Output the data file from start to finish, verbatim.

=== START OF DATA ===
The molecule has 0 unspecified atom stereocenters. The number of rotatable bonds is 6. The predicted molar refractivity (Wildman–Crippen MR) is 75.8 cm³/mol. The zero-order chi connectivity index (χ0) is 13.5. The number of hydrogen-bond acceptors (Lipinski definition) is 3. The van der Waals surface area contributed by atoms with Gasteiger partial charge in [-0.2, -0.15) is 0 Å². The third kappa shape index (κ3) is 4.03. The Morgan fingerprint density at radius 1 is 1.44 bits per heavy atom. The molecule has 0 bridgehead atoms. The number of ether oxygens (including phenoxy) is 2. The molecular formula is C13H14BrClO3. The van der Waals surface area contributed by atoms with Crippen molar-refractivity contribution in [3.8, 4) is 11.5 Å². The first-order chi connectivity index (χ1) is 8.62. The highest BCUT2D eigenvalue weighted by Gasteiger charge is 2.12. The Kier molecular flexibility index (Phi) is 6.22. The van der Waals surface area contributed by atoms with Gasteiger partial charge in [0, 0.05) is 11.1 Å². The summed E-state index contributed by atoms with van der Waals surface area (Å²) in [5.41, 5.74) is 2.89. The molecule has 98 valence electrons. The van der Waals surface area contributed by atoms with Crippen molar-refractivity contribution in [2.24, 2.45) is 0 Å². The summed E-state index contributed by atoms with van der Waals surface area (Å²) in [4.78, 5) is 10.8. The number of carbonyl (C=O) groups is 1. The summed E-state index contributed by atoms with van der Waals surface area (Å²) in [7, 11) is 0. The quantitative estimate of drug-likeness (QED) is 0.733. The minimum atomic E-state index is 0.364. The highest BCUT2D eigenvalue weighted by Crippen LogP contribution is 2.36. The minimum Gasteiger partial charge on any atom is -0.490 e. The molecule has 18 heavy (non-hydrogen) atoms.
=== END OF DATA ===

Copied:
The molecule has 0 unspecified atom stereocenters. The number of rotatable bonds is 6. The predicted molar refractivity (Wildman–Crippen MR) is 75.8 cm³/mol. The zero-order chi connectivity index (χ0) is 13.5. The number of hydrogen-bond acceptors (Lipinski definition) is 3. The van der Waals surface area contributed by atoms with Gasteiger partial charge in [-0.2, -0.15) is 0 Å². The third kappa shape index (κ3) is 4.03. The Morgan fingerprint density at radius 1 is 1.44 bits per heavy atom. The molecule has 0 bridgehead atoms. The number of ether oxygens (including phenoxy) is 2. The molecular formula is C13H14BrClO3. The van der Waals surface area contributed by atoms with Crippen molar-refractivity contribution in [3.8, 4) is 11.5 Å². The first-order chi connectivity index (χ1) is 8.62. The highest BCUT2D eigenvalue weighted by Gasteiger charge is 2.12. The Kier molecular flexibility index (Phi) is 6.22. The van der Waals surface area contributed by atoms with Gasteiger partial charge in [0, 0.05) is 11.1 Å². The summed E-state index contributed by atoms with van der Waals surface area (Å²) in [5.41, 5.74) is 2.89. The molecule has 98 valence electrons. The van der Waals surface area contributed by atoms with Crippen molar-refractivity contribution in [2.24, 2.45) is 0 Å². The summed E-state index contributed by atoms with van der Waals surface area (Å²) in [4.78, 5) is 10.8. The number of carbonyl (C=O) groups is 1. The summed E-state index contributed by atoms with van der Waals surface area (Å²) in [7, 11) is 0. The quantitative estimate of drug-likeness (QED) is 0.733. The minimum atomic E-state index is 0.364. The highest BCUT2D eigenvalue weighted by Crippen LogP contribution is 2.36. The minimum Gasteiger partial charge on any atom is -0.490 e. The molecule has 18 heavy (non-hydrogen) atoms.